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The best care possible (in the worst conditions)



  • October 17, 2018
Kelsey Campbell

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The ocean was their means of escape. But many refugees now living in Greece would have rather drowned than to be living in the deplorable refugee camps they call home today.

“It was the worst physical place I’ve ever seen. There’s no hope left. They’re hopeless,” is how a retired pediatrician from Chicago described the scene at the refugee camps in Greece.

“The despair is so thick you can cut it with a knife.”

These refugees are living in squalor, and the greatest battle they face is the war against hopelessness. Poor living conditions, post-traumatic stress disorder, and fear of the future have led to a spike in refugee suicides and other mental health issues including depression and anxiety.

There have even been reports of children as young as 10 trying to end their suffering in the Greek refugee camps by taking their own lives.

But you can lend a helping hand. For $35, you can provide $189 worth of emergency relief for a global refugee — whether he lives in Greece, Uganda, Syria, or elsewhere.

Medical care is one of the most urgent needs. And when you give to help a refugee, you’ll be providing aid like trauma counseling, medication, crutches, and wheelchairs.

One of our partners in Greece was in disbelief at the state of some of the refugee camps, especially the buildings that house new arrivals.

“We got inside this building, and we were shocked by the smell and the bad conditions these people live in …There were no beds, no toilets, just sleeping bags and blankets in order to keep some privacy between them. No rooms, no walls, no human conditions.”

The New York Times reported that many refugees stand in line for up to 12 hours day waiting for food, that there is just one toilet per 70 people, and that raw sewage oozes into families’ sleeping quarters.

Unfortunately, these conditions are normal for refugees around the globe.

While the few doctors and medical professionals try to heal physical wounds and calm broken spirits, refugees urgently need the hope found in Jesus in order to survive.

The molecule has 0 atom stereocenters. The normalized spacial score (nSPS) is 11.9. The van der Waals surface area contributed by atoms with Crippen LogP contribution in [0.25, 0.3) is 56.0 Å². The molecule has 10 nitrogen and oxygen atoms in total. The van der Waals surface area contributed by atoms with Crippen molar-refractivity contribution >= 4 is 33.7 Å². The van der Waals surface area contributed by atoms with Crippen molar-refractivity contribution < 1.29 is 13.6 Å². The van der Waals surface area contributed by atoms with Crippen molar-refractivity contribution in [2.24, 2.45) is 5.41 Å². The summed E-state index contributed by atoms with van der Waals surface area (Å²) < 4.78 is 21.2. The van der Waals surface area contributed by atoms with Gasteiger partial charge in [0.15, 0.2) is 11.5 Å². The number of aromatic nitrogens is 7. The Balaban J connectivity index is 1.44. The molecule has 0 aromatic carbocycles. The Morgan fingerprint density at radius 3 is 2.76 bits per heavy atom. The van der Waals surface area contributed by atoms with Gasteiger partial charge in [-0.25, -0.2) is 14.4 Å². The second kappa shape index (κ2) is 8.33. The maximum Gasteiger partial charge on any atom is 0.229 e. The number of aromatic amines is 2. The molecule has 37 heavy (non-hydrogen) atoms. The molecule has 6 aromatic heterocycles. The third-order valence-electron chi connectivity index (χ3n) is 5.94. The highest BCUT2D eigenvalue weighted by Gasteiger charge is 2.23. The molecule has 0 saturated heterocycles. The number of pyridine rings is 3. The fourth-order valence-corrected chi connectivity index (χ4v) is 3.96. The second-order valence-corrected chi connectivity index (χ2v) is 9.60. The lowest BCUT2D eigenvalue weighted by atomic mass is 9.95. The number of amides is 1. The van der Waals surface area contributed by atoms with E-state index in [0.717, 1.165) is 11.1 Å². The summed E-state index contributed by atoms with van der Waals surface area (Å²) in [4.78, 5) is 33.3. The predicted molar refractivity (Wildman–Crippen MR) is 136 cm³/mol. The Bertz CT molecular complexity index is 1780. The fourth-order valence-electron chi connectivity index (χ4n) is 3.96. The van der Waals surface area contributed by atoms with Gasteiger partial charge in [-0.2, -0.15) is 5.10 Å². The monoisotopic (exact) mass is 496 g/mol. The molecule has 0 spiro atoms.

But for a refugee to truly find complete healing — and be receptive to the Gospel — all of his needs have to be met: physical, emotional, and spiritual.

When you give $35 to provide emergency aid, you’re also giving the priceless gift of hope for a refugee barely hanging on. You are introducing someone to the love of Christ when you help provide food, clean water, medical care, hygiene kits, and durable clothing and blankets.

And thanks to generous corporate donations and grants, your $35 gift multiplies five times to provide $189 worth of lifesaving supplies.

“Our friends from Syria saw how Christians behave and spend time together in love and peace,” one of our partners in Greece said. “I think such moments are as important as any other help we might give them. Because through these moments in fellowship, we all show our true selves to the brothers and sisters, and the non-Christians will see it and might desire it.”

Refugees have seen little peace and love during their lives. War, violence, and poverty plague their past and their present. But by showing them compassion through your generous giving, you’re showing them that love and peace do exist … in a relationship with the Son of God.

Today, will you help give a refugee the best possible care in the worst conditions?

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